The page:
When writing doesn't pay the bills: Russian authors as laborers, doctors and taxi drivers

Being a serious writer in Russia has never paid well. In Tsarist times a lack of widespread education confined the market for complex, challenging literature to a very small circle of readers. Then, in the USSR only authors loyal to the state ideology could live off their writing – others were forced to take on second jobs.

Anton Chekhov worked as a doctor for 15 years and never regretted his decision. Most of his patients were peasants, servants and the poor. Chekhov joked, “I practice in aristocratic houses. Right now, I’m heading to Countess Keller to treat her cook and then to the house of the noblemen Voeykovs to attend to their maid.” Many of his patients couldn’t afford a doctor, so Chekhov treated them for free. Chekhov wasn't drawn to medicine by the money. He said, “The wish to serve the common good must be a requisite of the soul, a necessity for personal happiness,” and he stuck to this belief. In 1890 he traveled to a penal colony on Sakhalin Island to conduct a census and investigate the sanitary conditions of the prisons, hospitals and barracks there. He published his findings in a non-fiction work “Sakhalin Island,” which led to an improvement in the convicts' appalling conditions. In 1892, when a cholera epidemic hit central Russia, Chekhov organized medical relief for victims at his own expense. Chekhov once said, “Medicine is my lawful wife, and literature is my mistress.” But medicine also contributed a lot to his writing: his work contains detailed descriptions of his characters' health, illnesses and deaths. What's more, he heard a great deal of stories and learned a lot about human nature while practicing medicine – a valuable experience for any writer.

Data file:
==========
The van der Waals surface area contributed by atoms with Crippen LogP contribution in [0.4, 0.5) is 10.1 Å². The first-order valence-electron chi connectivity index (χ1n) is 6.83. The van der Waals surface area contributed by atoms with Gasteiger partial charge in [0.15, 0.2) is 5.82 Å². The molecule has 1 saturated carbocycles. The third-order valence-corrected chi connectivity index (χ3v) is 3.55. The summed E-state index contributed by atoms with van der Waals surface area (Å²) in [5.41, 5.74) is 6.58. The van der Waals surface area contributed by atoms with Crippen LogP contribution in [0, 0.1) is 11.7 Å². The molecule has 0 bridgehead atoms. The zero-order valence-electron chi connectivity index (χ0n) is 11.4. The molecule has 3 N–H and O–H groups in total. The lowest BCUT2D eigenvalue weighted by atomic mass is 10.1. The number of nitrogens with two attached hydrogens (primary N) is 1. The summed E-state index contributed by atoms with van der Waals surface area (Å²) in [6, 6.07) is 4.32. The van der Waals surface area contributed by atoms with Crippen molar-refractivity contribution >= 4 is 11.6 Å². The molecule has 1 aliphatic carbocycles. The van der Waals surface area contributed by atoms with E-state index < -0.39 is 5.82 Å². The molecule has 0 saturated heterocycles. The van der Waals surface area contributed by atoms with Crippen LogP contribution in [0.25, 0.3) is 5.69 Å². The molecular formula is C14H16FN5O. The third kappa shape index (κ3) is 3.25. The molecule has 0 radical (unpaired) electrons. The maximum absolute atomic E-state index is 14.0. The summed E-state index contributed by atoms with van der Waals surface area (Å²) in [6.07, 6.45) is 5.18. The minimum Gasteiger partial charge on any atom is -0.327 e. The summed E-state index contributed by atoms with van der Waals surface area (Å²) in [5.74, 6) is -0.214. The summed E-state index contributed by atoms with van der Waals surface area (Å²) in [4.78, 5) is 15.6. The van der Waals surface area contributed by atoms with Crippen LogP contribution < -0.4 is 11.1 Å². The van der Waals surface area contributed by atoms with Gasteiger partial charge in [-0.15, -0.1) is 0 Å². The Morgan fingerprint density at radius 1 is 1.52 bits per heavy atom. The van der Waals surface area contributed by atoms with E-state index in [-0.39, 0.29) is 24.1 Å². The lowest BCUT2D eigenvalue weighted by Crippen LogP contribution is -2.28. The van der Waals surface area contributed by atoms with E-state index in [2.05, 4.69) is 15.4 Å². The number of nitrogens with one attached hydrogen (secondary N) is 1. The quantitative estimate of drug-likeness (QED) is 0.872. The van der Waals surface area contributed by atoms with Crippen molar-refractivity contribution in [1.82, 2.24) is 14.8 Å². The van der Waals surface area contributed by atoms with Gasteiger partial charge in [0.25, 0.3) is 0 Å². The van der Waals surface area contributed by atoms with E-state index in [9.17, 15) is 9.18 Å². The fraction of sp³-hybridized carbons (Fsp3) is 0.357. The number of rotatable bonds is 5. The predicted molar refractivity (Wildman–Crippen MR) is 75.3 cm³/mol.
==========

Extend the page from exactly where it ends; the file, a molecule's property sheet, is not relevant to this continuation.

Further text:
Mikhail Bulgakov, who came from a family of medics, worked as a doctor for several years in the 1910s and even took part in World War I as a field surgeon. After the war, Bulgakov took a post as a doctor in a remote part of the countryside. He was the only doctor on hand and had to see dozens patients a day. Recently, Bulgakov’s experiences in those years have become widely known due to the 2012 British TV series “A Young Doctor’s Notebook” – a loose adaptation of the collection of stories of the same name. Bulgakov’s other works often have doctors as characters too. For example, the brilliant protagonist of “Heart of a Dog,” Professor Preobrazhensky, is an accurate portrayal of an intellectual facing the absurdity and brutality of the early Soviet state.



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